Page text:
Research Division


Growth Policies and Experiences among Asian Countries

Japan was the first Asian country to become a modern developed country and has experienced various successes and failures, all of which can serve as valuable references for growing Asian countries. This group conducts research on what emerging Asian countries, as Japan’s important economic cooperation partners, can learn from Japan’s economic development process and related policies, and make policy recommendations based on the research findings.
Moreover, the present era is no longer one in which institutional reforms can be learned only from western countries. In this area, this group conducts research on what Japan can learn from the dynamic economic growth and related policies of Asian countries that grew remarkably in recent years, making policy recommendations based on the research results.

Group Leader KISHIMOTO Chikashi
Member YAO Ying

Research Projects for FY2024

A Study of the Startup-supporting System in Taiwan

Staff:KISHIMOTO Chikashi

Associate Professor

In the FY2024 project, I will focus on the efforts and strategies of supporting actors in the startup ecosystem in Taiwan, and accumulate case studies. Supporting actors – specifically, universities, research institutes, mature companies (especially large companies), investors (venture capitalists, angel investors, etc.), and other supporting actors (accelerators, incubators, etc.) – support entrepreneurs and startups from their respective standpoints, provide various resources, and at the same time receive some kind of return from them (e.g., investment income, complementary business and technology, human resources, etc.). As this cycle continues to circulate, the entire ecosystem will survive and grow.

Over the past several years, I have conducted a series of research projects on Taiwan’s ecosystem, with a particular focus on accelerator and incubator initiatives and strategies. In FY 2024, based on this accumulation, I will continue to conduct interviews and case studies to further cover the missing areas and strive to gain a detailed understanding of each category of startup-supporting actors in Taiwan and to be able to get a bird’s-eye view of the overall picture.

Economic Evaluations of Bias in Drug Development on Health Outcomes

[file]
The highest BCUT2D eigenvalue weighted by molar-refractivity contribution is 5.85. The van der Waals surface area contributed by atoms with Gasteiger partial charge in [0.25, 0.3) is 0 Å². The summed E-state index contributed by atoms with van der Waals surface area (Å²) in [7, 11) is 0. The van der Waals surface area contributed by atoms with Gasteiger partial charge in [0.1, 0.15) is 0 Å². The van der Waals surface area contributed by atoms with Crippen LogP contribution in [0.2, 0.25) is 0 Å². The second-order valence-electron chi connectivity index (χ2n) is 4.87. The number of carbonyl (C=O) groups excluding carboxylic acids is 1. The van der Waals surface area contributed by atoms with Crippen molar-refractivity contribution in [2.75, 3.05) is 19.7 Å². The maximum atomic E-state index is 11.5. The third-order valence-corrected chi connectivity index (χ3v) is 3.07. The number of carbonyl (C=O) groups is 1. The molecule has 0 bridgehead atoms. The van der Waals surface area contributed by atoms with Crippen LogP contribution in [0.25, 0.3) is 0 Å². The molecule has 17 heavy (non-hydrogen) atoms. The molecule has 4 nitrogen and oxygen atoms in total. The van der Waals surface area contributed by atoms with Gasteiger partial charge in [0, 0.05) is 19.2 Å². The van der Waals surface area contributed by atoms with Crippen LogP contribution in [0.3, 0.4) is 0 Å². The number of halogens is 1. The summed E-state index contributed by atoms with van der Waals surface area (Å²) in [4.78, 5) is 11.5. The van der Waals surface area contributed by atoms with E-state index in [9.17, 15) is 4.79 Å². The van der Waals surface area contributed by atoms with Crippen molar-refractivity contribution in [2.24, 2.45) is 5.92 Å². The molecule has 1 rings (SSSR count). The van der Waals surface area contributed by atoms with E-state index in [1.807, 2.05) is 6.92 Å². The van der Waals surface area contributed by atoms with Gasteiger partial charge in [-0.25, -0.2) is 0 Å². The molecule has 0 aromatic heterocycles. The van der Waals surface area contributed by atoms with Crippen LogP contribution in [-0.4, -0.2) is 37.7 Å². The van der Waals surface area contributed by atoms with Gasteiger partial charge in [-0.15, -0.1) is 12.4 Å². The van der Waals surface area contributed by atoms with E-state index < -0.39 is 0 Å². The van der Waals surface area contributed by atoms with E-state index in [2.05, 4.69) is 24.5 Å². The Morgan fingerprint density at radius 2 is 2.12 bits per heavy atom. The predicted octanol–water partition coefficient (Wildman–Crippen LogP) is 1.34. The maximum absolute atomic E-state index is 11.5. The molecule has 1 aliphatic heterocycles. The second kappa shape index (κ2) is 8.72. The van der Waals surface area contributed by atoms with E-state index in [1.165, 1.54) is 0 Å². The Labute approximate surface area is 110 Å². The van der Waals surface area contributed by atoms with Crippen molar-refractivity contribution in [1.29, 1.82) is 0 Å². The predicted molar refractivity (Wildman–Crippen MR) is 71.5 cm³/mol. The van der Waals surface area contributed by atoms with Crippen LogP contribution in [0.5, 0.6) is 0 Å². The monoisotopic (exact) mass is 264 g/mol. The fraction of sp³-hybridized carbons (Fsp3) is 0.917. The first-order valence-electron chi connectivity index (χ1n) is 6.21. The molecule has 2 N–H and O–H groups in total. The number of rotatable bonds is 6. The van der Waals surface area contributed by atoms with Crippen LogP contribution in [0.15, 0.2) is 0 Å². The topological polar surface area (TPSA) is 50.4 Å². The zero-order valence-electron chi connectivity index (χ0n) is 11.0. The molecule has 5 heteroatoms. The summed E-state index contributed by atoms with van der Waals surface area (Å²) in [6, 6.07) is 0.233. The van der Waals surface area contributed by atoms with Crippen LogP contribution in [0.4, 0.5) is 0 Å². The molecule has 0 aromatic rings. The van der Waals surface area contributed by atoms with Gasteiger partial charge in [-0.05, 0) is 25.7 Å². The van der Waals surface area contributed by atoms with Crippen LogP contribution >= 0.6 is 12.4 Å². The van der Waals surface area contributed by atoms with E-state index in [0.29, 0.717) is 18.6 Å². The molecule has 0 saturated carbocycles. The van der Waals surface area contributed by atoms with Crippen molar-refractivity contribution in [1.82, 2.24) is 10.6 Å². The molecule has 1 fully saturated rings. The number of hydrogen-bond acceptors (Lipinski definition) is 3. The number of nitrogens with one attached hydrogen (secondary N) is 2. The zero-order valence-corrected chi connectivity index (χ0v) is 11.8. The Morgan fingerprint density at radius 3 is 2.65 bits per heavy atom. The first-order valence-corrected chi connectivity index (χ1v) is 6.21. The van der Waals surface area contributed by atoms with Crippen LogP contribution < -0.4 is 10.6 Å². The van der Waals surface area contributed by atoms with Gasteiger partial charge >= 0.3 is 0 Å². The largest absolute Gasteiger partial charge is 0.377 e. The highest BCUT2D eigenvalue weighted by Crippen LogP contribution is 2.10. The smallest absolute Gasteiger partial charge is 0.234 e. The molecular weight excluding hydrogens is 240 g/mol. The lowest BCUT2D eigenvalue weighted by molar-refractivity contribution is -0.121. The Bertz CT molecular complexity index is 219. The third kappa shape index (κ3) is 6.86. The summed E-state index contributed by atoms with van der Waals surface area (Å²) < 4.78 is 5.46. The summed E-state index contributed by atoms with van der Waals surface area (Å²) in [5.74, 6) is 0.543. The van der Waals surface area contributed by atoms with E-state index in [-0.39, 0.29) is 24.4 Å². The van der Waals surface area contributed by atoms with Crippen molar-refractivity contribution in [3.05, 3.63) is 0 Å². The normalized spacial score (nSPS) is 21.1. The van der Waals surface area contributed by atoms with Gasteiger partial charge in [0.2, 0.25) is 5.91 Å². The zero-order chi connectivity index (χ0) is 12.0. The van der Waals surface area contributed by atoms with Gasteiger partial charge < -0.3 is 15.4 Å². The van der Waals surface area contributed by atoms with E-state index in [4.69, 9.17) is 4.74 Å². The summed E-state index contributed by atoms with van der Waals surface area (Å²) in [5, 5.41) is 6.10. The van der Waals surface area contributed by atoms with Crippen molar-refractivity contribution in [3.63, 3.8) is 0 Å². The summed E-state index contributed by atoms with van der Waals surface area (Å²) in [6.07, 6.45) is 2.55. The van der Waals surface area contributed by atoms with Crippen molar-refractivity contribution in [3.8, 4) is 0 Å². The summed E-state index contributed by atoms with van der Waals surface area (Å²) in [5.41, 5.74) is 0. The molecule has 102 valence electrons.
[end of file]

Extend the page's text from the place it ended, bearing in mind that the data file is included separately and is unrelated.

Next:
Staff:YAO Ying

Assistant Professor

Research and Development (R&D) is crucial for advancing drug access and improving public health. However, its trajectory often fails to align with the diverse healthcare needs of the broader population. Disparities in R&D investments limit access to essential drugs for rare conditions and raise equity concerns in pharmaceutical innovation, impacting health outcomes. This study examines how innovation trends in drug development affect health and economic outcomes. It investigates corporate R&D strategies and the regulatory environment to understand health implications of unbalanced R&D priorities. The focus is on rare diseases and long-term conditions, assessing equitable drug innovation for population needs. The project aims to inform policy and industry changes, aligning R&D initiatives more closely with the population’s healthcare needs.

What Kind of Cities are Incubating More Vloggers? An Analysis on the Characteristics and Underlying Factors of the Distribution of TikTok Vloggers in Chinese Cities

担当:PENG Xue

Assistant Professor

Online short videos, as a novel form of social media, are increasingly influencing socio-economic activities in modern cities. Vloggers, short for video bloggers, are creating and sharing video content on online platforms like TikTok, and YouTube, covering various topics including travel, lifestyle, education, reviews, and more. Vloggers (particularly those influential ones) are rich in creativity and entrepreneurship and are a vital force within the creative class. Therefore, fostering more vloggers is beneficial for cities to enhance their competitiveness.

Existing research on creative class has mainly focused on entrepreneurs and highly skilled workers. Recent studies have begun to pay attention to new types of talents active on social media, such as livestream commerce hosts (Peng & He, 2021). However, vloggers have seldom been studies, despite their much broader impact on the cultural and economic aspects of urban life.

This research project is going to utilize data on TikTok vloggers in Chinese prefecture-level cities. Spatial regression models will be employed to investigate the characteristics and underlying factors of their distribution. Based on the findings, this study will also give some suggestions for urban managers on formulating more effective talent incubation policies in the digital economy era.

Quantitative Analysis of Prewar and War-time Exchange Rate Systems in Japan and China

Staff:TAKAGI Shinji

Distinguished Professor

This researcher has been engaged in a comprehensive study of Japan’s exchange rate policy from the Bakumatsu period to the end of World War II, with a view to preparing a book-length manuscript. As part of this research, two themes have emerged as potentially contributing to the literature on open economy macroeconomics: (1) whether the Bank of Japan followed the rules of the game under the classical gold standard (1897-1914) and (2) how the linked rate (an implicit exchange rate) was determined between North and Central China under Japanese military rule (1939-43), when Japan established the United Reserve Bank in Beijing and the Central Reserve Bank in Nanjing. The purpose of the proposed research is to gather as much data as possible from the gold standard era and the Japanese occupation period of China and to apply econometric tools to address the questions posed. Two empirical papers suitable for publication in international refereed journals will be prepared.